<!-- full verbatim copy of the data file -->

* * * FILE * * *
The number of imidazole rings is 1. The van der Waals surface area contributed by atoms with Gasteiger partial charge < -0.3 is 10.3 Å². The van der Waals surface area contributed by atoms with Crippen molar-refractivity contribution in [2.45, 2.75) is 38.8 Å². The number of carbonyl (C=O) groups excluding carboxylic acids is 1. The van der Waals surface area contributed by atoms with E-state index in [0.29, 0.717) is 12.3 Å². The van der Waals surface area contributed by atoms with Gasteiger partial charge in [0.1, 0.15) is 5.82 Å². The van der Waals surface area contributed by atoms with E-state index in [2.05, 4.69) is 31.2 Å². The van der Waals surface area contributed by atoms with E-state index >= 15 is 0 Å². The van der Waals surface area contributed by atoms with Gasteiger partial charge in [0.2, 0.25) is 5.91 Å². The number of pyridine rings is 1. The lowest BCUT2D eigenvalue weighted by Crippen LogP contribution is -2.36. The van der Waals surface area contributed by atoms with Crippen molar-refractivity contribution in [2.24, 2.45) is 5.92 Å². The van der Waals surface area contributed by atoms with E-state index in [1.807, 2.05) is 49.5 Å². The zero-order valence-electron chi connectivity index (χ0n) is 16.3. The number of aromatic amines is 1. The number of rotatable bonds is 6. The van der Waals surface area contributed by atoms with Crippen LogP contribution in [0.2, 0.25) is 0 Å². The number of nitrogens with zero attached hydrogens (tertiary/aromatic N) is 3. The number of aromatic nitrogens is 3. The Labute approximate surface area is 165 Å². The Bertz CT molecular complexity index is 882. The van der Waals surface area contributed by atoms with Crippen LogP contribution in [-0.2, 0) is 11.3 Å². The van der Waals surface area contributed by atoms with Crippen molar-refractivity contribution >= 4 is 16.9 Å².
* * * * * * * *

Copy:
The number of imidazole rings is 1. The van der Waals surface area contributed by atoms with Gasteiger partial charge < -0.3 is 10.3 Å². The van der Waals surface area contributed by atoms with Crippen molar-refractivity contribution in [2.45, 2.75) is 38.8 Å². The number of carbonyl (C=O) groups excluding carboxylic acids is 1. The van der Waals surface area contributed by atoms with E-state index in [0.29, 0.717) is 12.3 Å². The van der Waals surface area contributed by atoms with Gasteiger partial charge in [0.1, 0.15) is 5.82 Å². The van der Waals surface area contributed by atoms with E-state index in [2.05, 4.69) is 31.2 Å². The van der Waals surface area contributed by atoms with E-state index >= 15 is 0 Å². The van der Waals surface area contributed by atoms with Gasteiger partial charge in [0.2, 0.25) is 5.91 Å². The number of pyridine rings is 1. The lowest BCUT2D eigenvalue weighted by Crippen LogP contribution is -2.36. The van der Waals surface area contributed by atoms with Crippen molar-refractivity contribution in [2.24, 2.45) is 5.92 Å². The van der Waals surface area contributed by atoms with E-state index in [1.807, 2.05) is 49.5 Å². The zero-order valence-electron chi connectivity index (χ0n) is 16.3. The number of aromatic amines is 1. The number of rotatable bonds is 6. The van der Waals surface area contributed by atoms with Crippen LogP contribution in [0.2, 0.25) is 0 Å². The number of nitrogens with zero attached hydrogens (tertiary/aromatic N) is 3. The number of aromatic nitrogens is 3. The Labute approximate surface area is 165 Å². The Bertz CT molecular complexity index is 882. The van der Waals surface area contributed by atoms with Crippen LogP contribution in [-0.2, 0) is 11.3 Å². The van der Waals surface area contributed by atoms with Crippen molar-refractivity contribution >= 4 is 16.9 Å².